SNOW HILL — On Tuesday, just two days after his 55th birthday, Bill Rolig, a Snow Hill resident with a passion for art, music and family, succumbed to his two-year battle with prostate cancer.< ?xml:namespace prefix = o ns = "urn:schemas-microsoft-com:office:office">
Back in 2010, the lower shore community rallied to support Rolig, who was shockingly diagnosed with an aggressive form of prostate cancer. Two separate benefits at The Globe in Berlin and at Seacrets in Ocean City hosted pack houses as residents turned out to raise thousands of dollars for Rolig’s treatment, which would eventually take him on an alternative route to Mexico after hearing of another success story.
Rolig was known in the local business world as the manager of Clear Channel Radio’s billboard operation, but it was his personal accomplishments that friends and relatives marveled over this week rather than his professional successes.
“He was a very good father who was deeply sensitive in all matter of life. He and his wife have been together for 30 years and he loved her very much,” said long-time friend and neighbor Mike Armstrong, who has known Rolig since he moved to Ocean Pines in 1994 with his wife, Deborah, and two young sons. “They moved to Snow Hill in December of 2006. We missed them so much after living near each other in Ocean Pines all those years that we moved to Snow Hill, too, in February 2007, just two blocks from them. He was too young to die — 55 years old is just way too young.”
The Rolig name is synonymous with art locally as well as regionally. Both he and Deborah have enjoyed critical acclaim for their artistic abilities.
After majoring in painting at the York Academy Arts in York, Pa. and Maryland Institute College of Art in Baltimore, Rolig studied with Ann Didusch Schuler and Albert Handel concentrating on pastel portrait painting. His works were exhibited in galleries and shows throughout the Mid-Atlantic.
On he and his wife’s website, Rolig described his art, saying, “I try to bring attention to the beauty of natural sunlight and the play of reflected light in shadow on common, everyday scenes. It all seems to happen in the shadows.”
Bishop’s Stock owner Ann Coates got to know Rolig well when he moved to Snow Hill and began bringing some of his art and his wife Deborah’s works into her gallery on Green Street.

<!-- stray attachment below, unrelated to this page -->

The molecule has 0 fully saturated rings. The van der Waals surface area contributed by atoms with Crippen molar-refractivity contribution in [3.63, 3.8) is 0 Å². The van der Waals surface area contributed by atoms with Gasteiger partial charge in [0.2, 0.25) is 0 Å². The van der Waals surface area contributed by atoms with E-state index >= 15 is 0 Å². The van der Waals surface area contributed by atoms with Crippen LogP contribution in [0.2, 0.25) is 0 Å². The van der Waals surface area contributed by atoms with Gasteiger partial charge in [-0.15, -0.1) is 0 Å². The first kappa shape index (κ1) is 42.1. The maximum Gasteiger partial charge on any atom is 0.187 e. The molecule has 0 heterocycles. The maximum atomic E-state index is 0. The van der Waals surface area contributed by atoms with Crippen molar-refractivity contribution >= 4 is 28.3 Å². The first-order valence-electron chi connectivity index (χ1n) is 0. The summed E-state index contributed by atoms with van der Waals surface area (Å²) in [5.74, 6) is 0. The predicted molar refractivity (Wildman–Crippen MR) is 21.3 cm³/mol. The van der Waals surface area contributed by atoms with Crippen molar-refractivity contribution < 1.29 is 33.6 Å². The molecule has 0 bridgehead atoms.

“He’s such a kind and warm person in general, and you saw that in his art. I loved his artwork and he was really an American realist. He looked at how life was and took an image and made it into something incredible and truly amazing,” Coates said.
Artist Kirk McBride first met the Roligs through a group of mutual friends about 15 years ago. He said Rolig had an affable personality that was immediately admired by those he met.
“People who got to meet Bill and spent a little bit of time with him just instantly adored him,” McBride said. “He was the definition of a good person. He was such a nice and generous person. That was how he lived his life right up to the end.”
Even in his final days, Coates marveled over Rolig’s strength and the importance of being a mentor to his sons.
“Bill lived each day fully and as he was reaching the end of his life he was not giving in at all,” she said. “He knew what was happening. He was aware of his fate, but he was cognizant of everything going on around him. He was giving his boys life’s lessons right up until the end. He was just a wonderful dad and a tremendous advisor and counsel to them.”
Although his background is in art, Rolig’s favorite hobby was perhaps music. Rolig’s love of music was shared with his sons, Tyler and Ryan, when they were young boys. His early teachings can be pointed to as one of the reasons for the success of the local band Lower Class Citizens, which features Ryan Rolig as lead vocalist, Tyler Rolig on bass, Bill Todd as lead guitarist and Ernie Emerson on drums.
Years later, there was no bigger supporter of his sons’ band than Rolig.
“He taught those boys at an early age how to play guitar and a true appreciation of music. Bill and Deb are so encouraging of their sons and support them in what they love doing,” McBride said. “He would play guitar every morning before going to work and in the evenings. He rarely missed one of his sons’ bands shows, even though they didn’t come on till midnight and he had to work the next morning. It’s just the way they were.”
Armstrong, a musician, said it was music that initially brought he and Rolig so close after the family moved to Ocean Pines. Rolig’s specialty, according to Armstrong, was acoustic slide guitar.
“Their sons and my son were great friends. We both had an interest in our kids, of course, but also music. Bill was good at everything, but he was a very good and skilled guitar player. It turned out our wives met each other and they really got along, too … Long story short, we basically raised our kids together,” Armstrong said.
Coates said the 5th Annual Snow Hill Blues Jam in Snow Hill on April 20 will include a musical tribute to Rolig as well as Bob Gordon, who passed away in late 2011. It’s fitting because Rolig played a major role in the annual event, sponsored by Snow Hill’s Arts and Entertainment group.
“We always end the event with a great jam and we want that to be a special tribute to him this year,” Coates said.